It is very lucky for the BBC that Channel 4 exists. Whatever imbecilic, supposedly attention-grabbing trash the BBC commissions, there will always be its commercial rival around to commission something still more imbecilic, still more trashy. Such as — if you remember — ‘Wank Week’, a series exploring the manifest delights of masturbation. Having gained sufficient exposure with this proposal, the series was eventually — er — pulled. But you can imagine the witless commissioning editors sitting around telling each other what an edgy and brilliant idea it all was.

And then there’s politics. However cringingly bien-pensant, politically correct and, paradoxically, politically partisan the BBC may be from time to time, it will always be easily outflanked on the metro-liberal white middle-class faux-left by Channel 4. If the Beeb’s John Simpson decides not to wear a black tie when some royal has just died then, never fear, over on Channel 4 the magnificently smug Jon Snow will be telling the world that millions died in two world wars to protect his freedom not to wear a poppy, m’kay?

The suspicion persists that over at Channel 4, in the commissioning departments, it is forever Wank Week. A perpetual circle jerk of low-achieving white middle-class males tugging away like there’s no tomorrow. The latest spurt of fatuity comes from its Head of Factual Programming, a very pleased-with-himself little semi-bearded monkey called Ralph Lee. Ralph has ordained that the channel will be broadcasting the Adhan — the Muslim call to prayer — every morning for the month of Ramadan. I had expected them to do something special for Ramadan, but I rather hoped it would be commissioning four special — if rather brief — editions of their (comparatively) popular programme Come Dine With Me. ‘And what’s on your menu tonight, Tariq?’ ‘Nothing.’

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But no, sadly — instead there will be the muzzein wail emanating from the television sets of that vanishingly minuscule proportion of the population who watch Channel 4 in the mornings. The interesting bit of all this comes in Ralph’s justification for what is a prolonged cringe before an authoritarian minority religion. It is being done, he said, to ‘act as a form of provocation aimed at those associating Islam with extremism’. Ah, so that’s the purpose of commissioning stuff these days — to annoy the audience. Not to produce programmes that the audience might wish to watch, but for the commissioning eds to be able to wrap themselves in a sort of deluded radical chic next time they sit down at the commissioning table with their trousers around their ankles. Ralph has not grasped that the reason people associate Islam with ‘extremism’ is that these extremists carry out their atrocities precisely in the name of Islam, regardless or not if they are doing so mistakenly.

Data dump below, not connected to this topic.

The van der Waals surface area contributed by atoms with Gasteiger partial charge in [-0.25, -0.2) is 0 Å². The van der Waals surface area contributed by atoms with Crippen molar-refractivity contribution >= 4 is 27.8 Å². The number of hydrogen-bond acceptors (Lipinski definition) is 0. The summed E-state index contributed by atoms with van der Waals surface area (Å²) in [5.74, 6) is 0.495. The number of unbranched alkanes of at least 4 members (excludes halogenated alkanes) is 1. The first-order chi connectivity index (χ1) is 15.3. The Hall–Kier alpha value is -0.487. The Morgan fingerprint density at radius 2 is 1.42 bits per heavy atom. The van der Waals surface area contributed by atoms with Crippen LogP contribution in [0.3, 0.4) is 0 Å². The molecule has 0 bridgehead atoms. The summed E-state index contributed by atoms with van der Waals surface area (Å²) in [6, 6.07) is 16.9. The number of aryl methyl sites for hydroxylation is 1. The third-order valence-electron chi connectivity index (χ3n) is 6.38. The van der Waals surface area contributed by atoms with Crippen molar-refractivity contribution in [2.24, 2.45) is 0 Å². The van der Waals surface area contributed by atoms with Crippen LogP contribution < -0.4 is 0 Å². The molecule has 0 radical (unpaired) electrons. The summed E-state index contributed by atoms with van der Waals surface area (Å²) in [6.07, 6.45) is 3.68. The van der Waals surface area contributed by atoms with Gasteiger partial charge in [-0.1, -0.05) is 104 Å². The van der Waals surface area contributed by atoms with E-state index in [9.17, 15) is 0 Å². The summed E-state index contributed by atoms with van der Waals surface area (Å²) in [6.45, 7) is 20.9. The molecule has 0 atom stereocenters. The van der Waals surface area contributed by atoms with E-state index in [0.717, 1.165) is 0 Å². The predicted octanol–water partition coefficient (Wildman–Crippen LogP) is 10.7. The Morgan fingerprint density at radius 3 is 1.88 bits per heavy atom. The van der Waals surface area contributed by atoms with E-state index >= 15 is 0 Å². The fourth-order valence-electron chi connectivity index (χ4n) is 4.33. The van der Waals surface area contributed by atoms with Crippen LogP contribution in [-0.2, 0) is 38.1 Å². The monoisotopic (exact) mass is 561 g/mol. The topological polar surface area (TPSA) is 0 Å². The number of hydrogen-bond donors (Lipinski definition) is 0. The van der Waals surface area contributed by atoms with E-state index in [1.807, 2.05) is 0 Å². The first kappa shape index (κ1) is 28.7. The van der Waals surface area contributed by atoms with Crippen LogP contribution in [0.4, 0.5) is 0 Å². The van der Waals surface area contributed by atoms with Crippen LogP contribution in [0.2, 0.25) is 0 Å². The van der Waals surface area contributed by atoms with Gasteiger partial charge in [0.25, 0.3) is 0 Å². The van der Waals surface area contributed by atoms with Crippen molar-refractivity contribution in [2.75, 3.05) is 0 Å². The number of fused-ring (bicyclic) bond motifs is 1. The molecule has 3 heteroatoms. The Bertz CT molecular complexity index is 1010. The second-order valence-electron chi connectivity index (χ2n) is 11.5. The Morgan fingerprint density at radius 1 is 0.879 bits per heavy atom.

Ralph, I think, is an idiot, albeit a fashionable guardianista idiot — my favourite kind. He went on, did Ralph, to suggest that the call to prayer would generate ‘more interest’ than the ‘blanket coverage of royal affairs’. Will it? I suppose you would have to say that Ralph should be the expert on ratings and such like. But is he really expecting 15 million people to tune into the adhan, which was the viewing figure for the BBC’s last ‘blanket coverage’ of royal affairs — the Queen’s Jubilee? That gave the BBC a peak audience share of 65 per cent, which seems to suggest to me a certain interest in royalty among the population at large. But clearly not one which is shared by Ralph and the kind of people he hangs out with. Perhaps miscalculations of this kind are the prime reason why Channel 4’s audience figures are so shockingly, gobsmackingly bad. When they sit around that commissioning table with their boxes of Scotties, they are coming up with ideas which find accord with about 80 other people in the country, all of whom live in Crouch End.

Ralph also said that he thought it the right thing to do, to mark Ramadan with something a bit respectful, to serve Britain’s three-million-strong Muslim community. All well and good, I suppose. The same sort of respect with which Channel 4 serves Britain’s 40-million-strong Christian community, then. You can only imagine the delight occasioned among us Christians by Channel 4’s Alternative Christmas Message, which a few years ago was delivered by the then Iranian president, Mahmoud Ahmadinejad. I bet that got them sniggering in the dinky little coffee shops of London N8.

And then there is the wording of the Adhan. I wonder if you can imagine, in your most psychotropically enhanced dreams, Channel 4 conceding to broadcast, every morning for a month, the following: ‘Jesus is Lord and Her Majesty the Queen is the only Supreme Governor on earth of the Church in England and the English Crown shall enjoy all honours, dignities, pre-eminences, jurisdictions, privileges, authorities, immunities, profits, and commodities to the said dignity.’ That, I am told, would be a reasonable Christian equivalent of the Adhan. Perhaps they could do that every Easter?

I suppose we should think ourselves lucky that the channel has not commissioned rather more in the way of Islam-influenced programming, such as a peak-time reality TV special of Hang The Homo, or live female circumcision or the shooting of apostates. But perhaps, having coming up with the Adhan idea, they were spent, and further inspiration deserted them.

Tags: Channel 4, Church of England, Islam, Religion, Television